Friday, October 13, 2017

China Daily — PBOC inches closer to digital currency China Daily

The People's Bank of China, China's central bank, has completed trial runs on the algorithms needed for digital currency supply, taking it a step closer to addressing the technological challenges associated with digital currencies, according to a top official associated with the project.
Yao Qian, director-general of the Institute of Digital Money at the PBOC, said China's central bank has successfully designed a prototype that can regulate the supply of its future digital fiat currency.
The successful simulation of money supply paves the way for the central bank to become the future sole regulator and policymaker governing the value of digital fiat currency, said Yao.
Digital fiat currencies are the digital forms of a sovereign currency that is backed by the central bank.
Unlike Bitcoin or other digital money issued by the private sector, the digital fiat currency has the same legal status as the Chinese yuan, the only fiat currency issued by the People's Bank of China.
There is no timetable for the introduction of the currency, but once introduced, China is likely to become the first country that would deploy a digital fiat currency....
The rapid development of the electronic payment sector and thriving private digital currencies have made it imperative for China's central bank to move quickly in digital finance.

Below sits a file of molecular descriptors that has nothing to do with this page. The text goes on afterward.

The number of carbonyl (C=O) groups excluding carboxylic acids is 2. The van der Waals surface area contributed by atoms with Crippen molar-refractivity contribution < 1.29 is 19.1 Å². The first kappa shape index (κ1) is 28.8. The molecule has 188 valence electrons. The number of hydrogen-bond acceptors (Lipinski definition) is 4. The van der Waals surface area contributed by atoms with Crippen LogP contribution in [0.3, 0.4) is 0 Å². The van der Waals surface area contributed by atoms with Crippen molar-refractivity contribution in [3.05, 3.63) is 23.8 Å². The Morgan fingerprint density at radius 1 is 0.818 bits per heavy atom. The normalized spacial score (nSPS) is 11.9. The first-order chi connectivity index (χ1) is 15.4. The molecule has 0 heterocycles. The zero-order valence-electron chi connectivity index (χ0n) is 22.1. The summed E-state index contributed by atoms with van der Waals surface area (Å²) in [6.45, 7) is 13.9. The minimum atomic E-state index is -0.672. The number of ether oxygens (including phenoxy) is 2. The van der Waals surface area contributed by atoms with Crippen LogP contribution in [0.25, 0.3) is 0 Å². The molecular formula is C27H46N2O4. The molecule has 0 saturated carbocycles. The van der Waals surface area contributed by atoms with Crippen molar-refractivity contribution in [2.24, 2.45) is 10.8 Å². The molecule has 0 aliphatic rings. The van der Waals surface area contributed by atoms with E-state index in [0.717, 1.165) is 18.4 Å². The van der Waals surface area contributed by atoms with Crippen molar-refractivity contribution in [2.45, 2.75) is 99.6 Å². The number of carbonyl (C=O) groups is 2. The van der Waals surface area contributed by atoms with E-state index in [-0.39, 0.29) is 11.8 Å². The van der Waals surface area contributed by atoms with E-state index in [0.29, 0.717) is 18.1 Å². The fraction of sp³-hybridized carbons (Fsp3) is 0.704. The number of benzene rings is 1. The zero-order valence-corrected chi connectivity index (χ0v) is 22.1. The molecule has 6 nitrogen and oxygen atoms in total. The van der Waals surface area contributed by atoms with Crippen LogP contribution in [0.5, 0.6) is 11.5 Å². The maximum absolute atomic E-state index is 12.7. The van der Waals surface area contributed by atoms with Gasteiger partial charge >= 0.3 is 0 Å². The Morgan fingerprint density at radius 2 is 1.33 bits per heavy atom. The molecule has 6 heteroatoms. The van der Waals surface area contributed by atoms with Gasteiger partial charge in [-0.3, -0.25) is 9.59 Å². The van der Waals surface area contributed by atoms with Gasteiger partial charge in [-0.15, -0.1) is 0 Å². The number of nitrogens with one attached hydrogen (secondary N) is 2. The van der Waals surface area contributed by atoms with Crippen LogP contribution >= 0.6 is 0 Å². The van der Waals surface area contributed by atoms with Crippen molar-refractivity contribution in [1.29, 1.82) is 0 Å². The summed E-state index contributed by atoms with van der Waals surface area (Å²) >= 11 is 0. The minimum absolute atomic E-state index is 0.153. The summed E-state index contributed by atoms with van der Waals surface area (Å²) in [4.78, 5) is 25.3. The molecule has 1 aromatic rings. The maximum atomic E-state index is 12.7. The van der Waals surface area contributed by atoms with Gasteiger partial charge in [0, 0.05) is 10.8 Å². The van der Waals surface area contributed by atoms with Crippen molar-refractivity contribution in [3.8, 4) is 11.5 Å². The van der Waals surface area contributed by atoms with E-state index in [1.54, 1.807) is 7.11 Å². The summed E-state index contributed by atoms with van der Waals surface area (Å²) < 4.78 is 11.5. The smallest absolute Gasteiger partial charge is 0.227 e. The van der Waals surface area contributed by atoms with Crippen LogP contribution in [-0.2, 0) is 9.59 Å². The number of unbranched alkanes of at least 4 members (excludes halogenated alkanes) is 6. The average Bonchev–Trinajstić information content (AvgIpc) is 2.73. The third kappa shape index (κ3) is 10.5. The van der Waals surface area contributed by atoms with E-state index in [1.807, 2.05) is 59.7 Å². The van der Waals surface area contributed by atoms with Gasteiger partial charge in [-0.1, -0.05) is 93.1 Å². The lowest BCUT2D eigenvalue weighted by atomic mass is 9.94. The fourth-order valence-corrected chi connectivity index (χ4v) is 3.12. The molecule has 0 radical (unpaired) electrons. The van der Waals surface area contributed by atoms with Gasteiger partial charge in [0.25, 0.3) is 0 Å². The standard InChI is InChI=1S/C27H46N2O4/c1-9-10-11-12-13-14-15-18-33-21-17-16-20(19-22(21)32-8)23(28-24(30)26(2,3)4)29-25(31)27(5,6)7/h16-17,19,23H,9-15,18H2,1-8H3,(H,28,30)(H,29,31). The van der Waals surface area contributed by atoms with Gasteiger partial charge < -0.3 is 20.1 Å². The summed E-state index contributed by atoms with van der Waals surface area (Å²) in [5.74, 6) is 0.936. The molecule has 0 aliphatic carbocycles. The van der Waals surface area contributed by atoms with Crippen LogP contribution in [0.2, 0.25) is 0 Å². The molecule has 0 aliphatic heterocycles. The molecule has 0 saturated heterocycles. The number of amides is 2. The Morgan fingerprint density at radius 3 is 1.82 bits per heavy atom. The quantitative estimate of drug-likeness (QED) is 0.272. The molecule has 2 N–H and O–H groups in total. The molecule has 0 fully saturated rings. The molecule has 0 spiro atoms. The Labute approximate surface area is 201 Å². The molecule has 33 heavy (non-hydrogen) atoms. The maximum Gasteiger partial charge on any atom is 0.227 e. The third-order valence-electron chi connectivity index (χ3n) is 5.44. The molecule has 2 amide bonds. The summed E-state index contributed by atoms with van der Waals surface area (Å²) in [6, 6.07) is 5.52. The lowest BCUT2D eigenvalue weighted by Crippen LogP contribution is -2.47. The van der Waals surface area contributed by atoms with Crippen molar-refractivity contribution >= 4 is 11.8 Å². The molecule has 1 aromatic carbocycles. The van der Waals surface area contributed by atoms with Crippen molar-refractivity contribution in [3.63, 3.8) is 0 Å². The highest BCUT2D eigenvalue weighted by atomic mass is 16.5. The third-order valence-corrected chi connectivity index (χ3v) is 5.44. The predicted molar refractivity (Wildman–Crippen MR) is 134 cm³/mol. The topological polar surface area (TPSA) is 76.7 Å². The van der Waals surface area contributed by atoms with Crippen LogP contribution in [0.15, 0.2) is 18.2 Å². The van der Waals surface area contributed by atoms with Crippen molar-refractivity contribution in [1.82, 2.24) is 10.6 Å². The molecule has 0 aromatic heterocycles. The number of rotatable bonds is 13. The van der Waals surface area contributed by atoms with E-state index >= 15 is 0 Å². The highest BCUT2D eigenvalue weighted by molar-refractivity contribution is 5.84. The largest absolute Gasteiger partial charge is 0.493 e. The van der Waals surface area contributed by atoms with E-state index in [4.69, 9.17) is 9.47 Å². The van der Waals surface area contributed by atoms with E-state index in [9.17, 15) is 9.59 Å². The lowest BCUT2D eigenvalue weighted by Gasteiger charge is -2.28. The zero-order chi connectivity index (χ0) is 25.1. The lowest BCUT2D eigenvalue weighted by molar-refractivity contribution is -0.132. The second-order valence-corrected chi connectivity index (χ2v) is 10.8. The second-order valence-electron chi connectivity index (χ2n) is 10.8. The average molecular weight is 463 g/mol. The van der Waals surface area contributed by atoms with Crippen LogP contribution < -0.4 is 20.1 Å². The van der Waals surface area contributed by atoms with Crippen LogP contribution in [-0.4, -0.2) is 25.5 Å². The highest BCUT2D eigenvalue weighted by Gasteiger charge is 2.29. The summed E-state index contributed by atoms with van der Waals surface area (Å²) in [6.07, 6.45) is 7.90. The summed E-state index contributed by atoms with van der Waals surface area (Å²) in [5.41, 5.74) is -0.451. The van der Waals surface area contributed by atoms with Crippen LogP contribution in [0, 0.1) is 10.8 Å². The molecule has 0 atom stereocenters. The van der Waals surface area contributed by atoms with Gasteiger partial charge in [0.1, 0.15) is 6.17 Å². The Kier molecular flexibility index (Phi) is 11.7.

Looking ahead, deploying the digital fiat currency is expected to be smarter and more intelligent compared to the payment providers using existing currencies, such as Alipay, according to Yao.
PBOC inches closer to digital currency
China Daily

1 comment:

Ralph Musgrave said...

Once that’s done, it becomes even easier to implement full reserve banking. That is, anyone wanting their money to be totally safe can have an account at the central bank. In contrast, anyone who wants their money loaned out with a view to earning interest, which is what private banks currently do, carries the risk themselves.

That disposes of a nonsensical aspect of the existing system namely that if you want a privatge bank to lend out your money, the taxpayer protects you against loss. Whereas if you want a stockbroker or mutual fund or pension fund to lend out or invest your money, those organisations are SPECIFICALLY PROHIBITED from promising you your money is safe. Barmy.